You'll set up a pipeline (e.g. you can utilize the Pipeline object in scikit-learn as I understand from your notation, you're using it) with steps PCA and GaussianNaiveBayes, and use grid search for hyper-parameter optimization (HPO).

This is different your proposed solution. In your second and third steps, you also introduce some leakage to the validation folds because you did PCA & data scaling beforehand. As I mentioned above, you should think all the operations you performed as a single model/pipeline and apply CV to it. This is harder to implement in code if you don't use pipelines, but it's the right thing to do.

Finally, with the best HPs selected, the final model (pipeline) will be fitted on the training set. This fitted model can predict the test set as well, because the pipeline has PCA step with PCs found for the training set, and there will be no dimension mismatch issue.

To reiterate, you won't fit PCA or scaling to the test set, you'll use fitted models/objects on the training set to be applied on the test set.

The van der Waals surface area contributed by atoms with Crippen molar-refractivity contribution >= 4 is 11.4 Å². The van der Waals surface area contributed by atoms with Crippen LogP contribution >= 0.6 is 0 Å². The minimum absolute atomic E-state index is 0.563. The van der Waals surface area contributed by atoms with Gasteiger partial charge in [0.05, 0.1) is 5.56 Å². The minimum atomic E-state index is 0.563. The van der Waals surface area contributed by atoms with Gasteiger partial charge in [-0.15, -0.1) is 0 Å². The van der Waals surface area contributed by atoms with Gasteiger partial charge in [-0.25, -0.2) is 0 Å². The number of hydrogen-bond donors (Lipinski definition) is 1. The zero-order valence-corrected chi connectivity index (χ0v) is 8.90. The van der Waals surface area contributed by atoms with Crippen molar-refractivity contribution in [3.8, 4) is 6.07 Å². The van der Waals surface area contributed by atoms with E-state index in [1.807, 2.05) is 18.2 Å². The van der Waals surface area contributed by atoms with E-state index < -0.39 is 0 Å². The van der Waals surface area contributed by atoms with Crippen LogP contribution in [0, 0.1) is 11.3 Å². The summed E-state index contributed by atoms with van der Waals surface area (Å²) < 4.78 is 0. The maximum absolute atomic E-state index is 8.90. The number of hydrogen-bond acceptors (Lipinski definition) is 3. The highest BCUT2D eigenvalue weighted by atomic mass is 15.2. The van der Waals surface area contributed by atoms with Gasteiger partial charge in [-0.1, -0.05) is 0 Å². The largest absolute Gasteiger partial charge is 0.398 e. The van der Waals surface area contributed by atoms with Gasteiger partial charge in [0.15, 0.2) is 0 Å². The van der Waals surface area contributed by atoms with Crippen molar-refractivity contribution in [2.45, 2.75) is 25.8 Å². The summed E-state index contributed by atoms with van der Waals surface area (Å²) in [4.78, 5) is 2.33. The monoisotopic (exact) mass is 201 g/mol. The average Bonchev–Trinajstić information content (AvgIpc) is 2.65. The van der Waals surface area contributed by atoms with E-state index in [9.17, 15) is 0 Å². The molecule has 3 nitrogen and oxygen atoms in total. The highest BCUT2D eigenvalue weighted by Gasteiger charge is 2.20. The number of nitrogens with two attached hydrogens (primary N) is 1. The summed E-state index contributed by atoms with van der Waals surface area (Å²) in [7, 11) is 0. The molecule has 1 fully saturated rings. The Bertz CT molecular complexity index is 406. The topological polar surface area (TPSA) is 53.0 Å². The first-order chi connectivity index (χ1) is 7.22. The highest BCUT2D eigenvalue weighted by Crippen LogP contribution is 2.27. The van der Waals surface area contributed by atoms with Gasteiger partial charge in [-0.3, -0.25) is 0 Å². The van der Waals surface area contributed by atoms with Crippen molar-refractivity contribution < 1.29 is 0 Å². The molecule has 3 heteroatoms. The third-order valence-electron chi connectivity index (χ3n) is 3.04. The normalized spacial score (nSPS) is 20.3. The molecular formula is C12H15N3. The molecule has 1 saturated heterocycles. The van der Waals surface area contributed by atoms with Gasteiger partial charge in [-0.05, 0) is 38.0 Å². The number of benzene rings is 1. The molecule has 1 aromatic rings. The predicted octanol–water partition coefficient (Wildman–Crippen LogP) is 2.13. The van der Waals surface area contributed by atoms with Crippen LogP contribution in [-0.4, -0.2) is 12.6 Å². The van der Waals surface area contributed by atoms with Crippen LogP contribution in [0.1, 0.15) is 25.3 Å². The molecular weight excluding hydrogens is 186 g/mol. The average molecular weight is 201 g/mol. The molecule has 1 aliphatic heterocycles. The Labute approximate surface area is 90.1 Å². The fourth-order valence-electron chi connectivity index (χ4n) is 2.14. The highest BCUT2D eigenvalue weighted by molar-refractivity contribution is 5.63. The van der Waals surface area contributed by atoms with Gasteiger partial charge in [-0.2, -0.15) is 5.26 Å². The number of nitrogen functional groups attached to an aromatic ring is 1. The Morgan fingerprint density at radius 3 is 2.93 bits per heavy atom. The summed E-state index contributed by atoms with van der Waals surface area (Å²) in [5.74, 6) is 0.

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  • $\begingroup$ I didn't know the Pipeline library from sklearn, so I didn't use it. To be correct, I will add a little more details to the question, so that you can give me a more precise answer. $\endgroup$
    – DavidZoy
    Jun 29 at 20:49
  • $\begingroup$ @DavidZoy You don't have to use it, it's just very convenient for this kind of situations. I've amended my answer. $\endgroup$
    – gunes
    Jun 29 at 21:25
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    $\begingroup$ Use grid.best_estimator_ for the fitted model $\endgroup$
    – gunes
    Jul 1 at 18:52
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    $\begingroup$ You should have access to them in the best_estimator_ object. $\endgroup$
    – gunes
    Jul 1 at 19:58
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    $\begingroup$ I found them, thank you again! $\endgroup$
    – DavidZoy
    Jul 1 at 20:06